Research aims to protect population from nuclear incident or terrorist attack
The Henry M. Jackson Foundation for the Advancement of Military Medicine (HJF) has entered into an agreement with the Uniformed Services University of the Health Sciences (USU) and Humanetics Corporation to develop and commercialize nutritional supplements and drugs that show promise in boosting the immune system to protect against challenges from exposure to radiation. The primary aim of the program is to screen, develop and test compounds that could protect from dangerous radiation levels associated with a nuclear incident or terrorist attack. Operating through a unique Master Cooperative Research and Development Agreement (CRADA), USU is conducting the research program through the Armed Forces Radiobiology Research Institute (AFRRI) and the F. Edward Ebert School of Medicine. AFRRI is the nation's premier center for radiation injury countermeasure research.
AFRRI Director Col. David G. Jarrett, M.D. stated, "This project will allow expansion of our research. We believe that this program will accelerate the development of new ways to address radiation-related terrorism threats, and may provide a safe, cost-effective means of diminishing radiation injury for large numbers of people."
In July 2004, HJF, USU and Humanetics entered into their first CRADA to develop a nutritional supplement that will support immune system function. Under this agreement, AFRRI researchers are working with Humanetics to develop a compound to support immune function and to explore the potential benefits of the compound for military personnel. Military service members are often in situations that could present challenges to their immune systems, including chronic stress from psychological and environmental factors, military training and combat.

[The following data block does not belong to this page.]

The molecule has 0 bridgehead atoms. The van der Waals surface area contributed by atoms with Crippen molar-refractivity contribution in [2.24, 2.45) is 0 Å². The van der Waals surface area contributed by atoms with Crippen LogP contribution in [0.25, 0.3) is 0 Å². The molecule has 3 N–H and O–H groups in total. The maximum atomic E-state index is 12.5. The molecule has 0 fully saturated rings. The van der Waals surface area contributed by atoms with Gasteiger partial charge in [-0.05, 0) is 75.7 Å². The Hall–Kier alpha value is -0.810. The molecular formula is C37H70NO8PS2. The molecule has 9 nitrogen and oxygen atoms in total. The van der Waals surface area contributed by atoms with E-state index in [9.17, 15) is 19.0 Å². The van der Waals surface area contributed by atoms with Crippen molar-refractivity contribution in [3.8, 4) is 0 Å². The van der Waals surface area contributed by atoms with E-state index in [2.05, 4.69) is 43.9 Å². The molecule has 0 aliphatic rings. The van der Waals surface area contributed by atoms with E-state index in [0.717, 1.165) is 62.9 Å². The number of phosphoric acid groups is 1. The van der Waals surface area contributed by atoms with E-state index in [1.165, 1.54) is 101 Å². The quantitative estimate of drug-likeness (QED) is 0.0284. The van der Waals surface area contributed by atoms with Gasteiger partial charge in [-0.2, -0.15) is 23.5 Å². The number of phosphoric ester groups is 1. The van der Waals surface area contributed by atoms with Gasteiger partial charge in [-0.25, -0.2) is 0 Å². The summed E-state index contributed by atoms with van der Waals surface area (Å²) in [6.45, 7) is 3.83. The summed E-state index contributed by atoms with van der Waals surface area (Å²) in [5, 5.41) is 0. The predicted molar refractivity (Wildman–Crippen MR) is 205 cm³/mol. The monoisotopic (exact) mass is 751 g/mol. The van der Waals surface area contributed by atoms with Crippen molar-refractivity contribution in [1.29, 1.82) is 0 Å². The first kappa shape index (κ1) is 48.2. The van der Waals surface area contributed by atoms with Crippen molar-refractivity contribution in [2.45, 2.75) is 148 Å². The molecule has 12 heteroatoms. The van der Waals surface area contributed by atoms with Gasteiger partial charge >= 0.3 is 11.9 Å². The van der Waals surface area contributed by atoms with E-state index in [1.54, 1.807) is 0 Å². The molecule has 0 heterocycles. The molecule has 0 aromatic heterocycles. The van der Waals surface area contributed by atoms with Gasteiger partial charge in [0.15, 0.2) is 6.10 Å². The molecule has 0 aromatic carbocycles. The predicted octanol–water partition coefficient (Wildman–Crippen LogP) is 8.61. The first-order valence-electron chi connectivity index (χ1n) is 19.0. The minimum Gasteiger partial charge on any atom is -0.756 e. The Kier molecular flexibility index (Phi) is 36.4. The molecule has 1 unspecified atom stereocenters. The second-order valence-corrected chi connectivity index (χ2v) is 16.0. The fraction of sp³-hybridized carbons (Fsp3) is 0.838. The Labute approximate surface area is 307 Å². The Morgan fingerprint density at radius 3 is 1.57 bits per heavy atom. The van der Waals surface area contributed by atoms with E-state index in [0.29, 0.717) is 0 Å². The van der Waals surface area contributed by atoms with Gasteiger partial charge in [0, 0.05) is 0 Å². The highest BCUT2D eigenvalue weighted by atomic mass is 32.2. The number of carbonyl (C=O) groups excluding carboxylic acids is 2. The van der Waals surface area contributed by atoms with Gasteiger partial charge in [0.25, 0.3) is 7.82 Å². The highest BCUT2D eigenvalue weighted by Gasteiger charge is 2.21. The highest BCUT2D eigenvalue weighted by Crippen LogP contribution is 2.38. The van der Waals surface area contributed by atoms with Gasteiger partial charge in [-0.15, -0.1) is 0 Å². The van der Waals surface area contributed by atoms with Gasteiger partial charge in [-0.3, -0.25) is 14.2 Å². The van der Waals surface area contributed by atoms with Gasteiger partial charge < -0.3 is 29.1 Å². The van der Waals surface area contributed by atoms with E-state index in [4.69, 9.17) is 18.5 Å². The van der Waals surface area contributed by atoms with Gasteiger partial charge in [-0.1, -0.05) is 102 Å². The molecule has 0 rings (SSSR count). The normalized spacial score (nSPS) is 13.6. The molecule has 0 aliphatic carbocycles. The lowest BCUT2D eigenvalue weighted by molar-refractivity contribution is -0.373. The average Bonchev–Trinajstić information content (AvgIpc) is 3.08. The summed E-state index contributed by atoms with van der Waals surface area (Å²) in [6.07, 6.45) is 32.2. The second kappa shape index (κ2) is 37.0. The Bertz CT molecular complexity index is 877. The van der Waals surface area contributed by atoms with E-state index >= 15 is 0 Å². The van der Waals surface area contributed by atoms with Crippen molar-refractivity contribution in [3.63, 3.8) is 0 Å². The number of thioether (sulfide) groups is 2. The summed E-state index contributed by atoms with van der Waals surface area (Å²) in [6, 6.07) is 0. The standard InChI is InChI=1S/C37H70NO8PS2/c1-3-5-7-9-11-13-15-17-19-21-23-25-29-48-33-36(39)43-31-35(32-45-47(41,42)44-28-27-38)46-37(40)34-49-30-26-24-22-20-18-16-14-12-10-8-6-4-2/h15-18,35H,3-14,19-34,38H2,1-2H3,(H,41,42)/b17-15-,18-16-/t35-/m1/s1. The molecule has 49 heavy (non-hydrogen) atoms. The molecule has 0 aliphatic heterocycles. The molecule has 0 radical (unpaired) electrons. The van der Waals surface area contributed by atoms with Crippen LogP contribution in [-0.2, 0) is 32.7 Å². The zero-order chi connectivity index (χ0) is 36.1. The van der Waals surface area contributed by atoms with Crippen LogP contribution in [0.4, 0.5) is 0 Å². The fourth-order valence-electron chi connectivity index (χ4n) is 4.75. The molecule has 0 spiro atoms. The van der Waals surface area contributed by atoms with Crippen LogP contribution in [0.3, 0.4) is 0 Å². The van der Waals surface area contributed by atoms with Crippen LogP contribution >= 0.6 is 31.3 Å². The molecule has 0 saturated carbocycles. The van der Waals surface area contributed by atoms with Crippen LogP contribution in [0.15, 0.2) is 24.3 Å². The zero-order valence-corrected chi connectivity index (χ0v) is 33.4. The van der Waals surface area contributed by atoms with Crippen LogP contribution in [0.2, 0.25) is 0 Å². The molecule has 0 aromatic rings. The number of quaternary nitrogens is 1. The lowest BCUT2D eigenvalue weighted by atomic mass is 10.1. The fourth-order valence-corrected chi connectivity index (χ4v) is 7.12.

Recognizing the potential for nutritional supplements to strengthen immune function, AFRRI and Humanetics expanded their efforts by designing and implementing a unique joint research program within AFRRI to screen, develop and test several nutritional supplements that exhibit such potential. The Master CRADA, unlike a standard CRADA, is not limited to one compound, so it provides the flexibility to rapidly incorporate new candidate compounds into the research program.
In addition to roughly 10 million U.S. military service members and first responders, it is estimated that 90 million civilians in the top 10 metropolitan areas are considered potential victims of a terrorist attack. A nutritional supplement that can bolster the immune system against the harmful effects of radiation would be a significant step forward in efforts to protect both military personnel and civilians from terrorist attack.
Source: Eurekalert & othersLast reviewed: By John M. Grohol, Psy.D. on 21 Feb 2009
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